Saturday, July 11, 2015

1976 Topps Rookie Infielders: Craig Reynolds, Lamar Johnson, Johnnie LeMaster, Jerry Manuel

The random number generator picked the first 1976 rookie card for this blog. This one included an interesting cast of characters.


First we have Craig Reynolds in a Pirates uniform. He would appear again on a 1977 Topps rookie card as a Pirate even though he was traded to the expansion Seattle Mariners in December of 1976. He was selected to represent the Mariners in the 1978 All Star game. After the 1978 All Star game. After the 1978 season the Mariners would trade him to the Astros for pitcher Floyd Bannister. Reynolds would once again be selected to the All Star team and would spend the next 11 seasons in Houston. 
Although he already had a card in the 1977 Topps set, he was on a rookie card again and in the wrong uniform. So for his Card That Never Was, I gave him a do-over. This time he has his own card on the Mariners.


Lamar Johnson was drafted by the White Sox right out of high school in 1968. He wouldn't make his MLB debut until 1974. He played for the Sox most of his career splitting time between 1st base and DH. After the his production dipped in the 1981 season he was signed the Rangers. He was cut during 1983 spring training.

Johnson is best know for singing the National Anthem before game one of a double-header on June 19, 1977. He then went on to have 2 solo home runs and a double. These were the only hits the Sox had all game. It gave Wilbur Wood his first win since having his knee shattered by a Ron LeFlore line drive over a year earlier. The Sox beat the A's 2-1 in game 1 and beat them again 5-1 in game 2.

For his Card That Never Was, I went for a pre-rookie variation. He had actually played in parts of the 1974 and 1975 season for the White Sox, so I decided to put him on a 1975 Topps card.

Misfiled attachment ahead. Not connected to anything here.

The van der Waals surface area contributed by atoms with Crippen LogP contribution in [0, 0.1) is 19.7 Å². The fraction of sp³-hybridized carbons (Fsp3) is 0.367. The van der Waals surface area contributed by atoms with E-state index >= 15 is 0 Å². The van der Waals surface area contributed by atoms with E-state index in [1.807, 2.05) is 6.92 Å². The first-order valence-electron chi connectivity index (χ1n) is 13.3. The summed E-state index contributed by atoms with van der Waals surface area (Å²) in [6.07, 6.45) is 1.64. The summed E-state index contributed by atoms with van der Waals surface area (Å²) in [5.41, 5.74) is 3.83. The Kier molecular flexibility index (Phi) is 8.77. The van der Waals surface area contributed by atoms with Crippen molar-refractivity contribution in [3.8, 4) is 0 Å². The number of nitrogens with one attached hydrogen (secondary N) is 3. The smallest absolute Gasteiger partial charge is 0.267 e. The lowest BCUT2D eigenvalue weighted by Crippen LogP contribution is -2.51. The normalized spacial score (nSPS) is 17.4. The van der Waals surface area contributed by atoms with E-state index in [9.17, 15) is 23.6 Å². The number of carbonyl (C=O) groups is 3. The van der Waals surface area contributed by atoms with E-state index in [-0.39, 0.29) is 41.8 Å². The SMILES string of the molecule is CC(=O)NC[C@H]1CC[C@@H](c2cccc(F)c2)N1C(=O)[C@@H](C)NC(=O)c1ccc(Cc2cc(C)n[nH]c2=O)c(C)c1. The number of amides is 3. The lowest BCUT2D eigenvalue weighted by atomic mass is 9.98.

Johnnie LeMaster was the Giants #1 pick in the 1973 draft. In 1975 he got his first big league at bat. After missing first 2 offerings by Hall of Famer Don Sutton, LeMaster lined the 3rd pitch up the middle. It took a wild bounce over the center fielder's head and LeMaster had a stand-up inside the park homer in his first MLB at bat.

He is best known for going into a game with the word "Boo" on his nameplate. He was getting boo'd a lot so his wife suggested he change his name to "Boo".  It only lasted half an inning before the general manager made him change into his official uniform and fined him $500. But it cemented his place in baseball lore.

For his Card That Never Was, I created this 1971 Topps Greatest Moments style card commemorating Boo's only at bat.


Jerry Manuel had only 2 cards during his playing days. This rookie card and a 1982 Fleer card of him on the Expos. Manuel played in 96 MLB games over 5 seasons with the Tigers, Expos and Padres. He is better known as the Manager of the White Sox from 1999-2003 and the Mets from 2008-2010. He was voted Manager of the Year in 2000 as he led the Sox to a 1st place finish in the Central division.

For his Card That Never Was, I made him a card commemorating his most productive MLB season. He had a career high 63 plate appearances and rode that "Mendoza Line" batting .200 exactly, also a career high. Here is a 1981 Topps card of Jerry Manuel.


I'm feeling a bit generous giving this a 4. Only Reynolds was ever in an All Star game, but Manuel became Manager of the Year. Johnson and LeMaster both had memorable games that make for good bar-stories. What can I say? I'm a sucker for a good story.

1 comment:

  1. Man, you're a tough grader. I love the NOT One Of The Games Greatest Moments card. Great idea.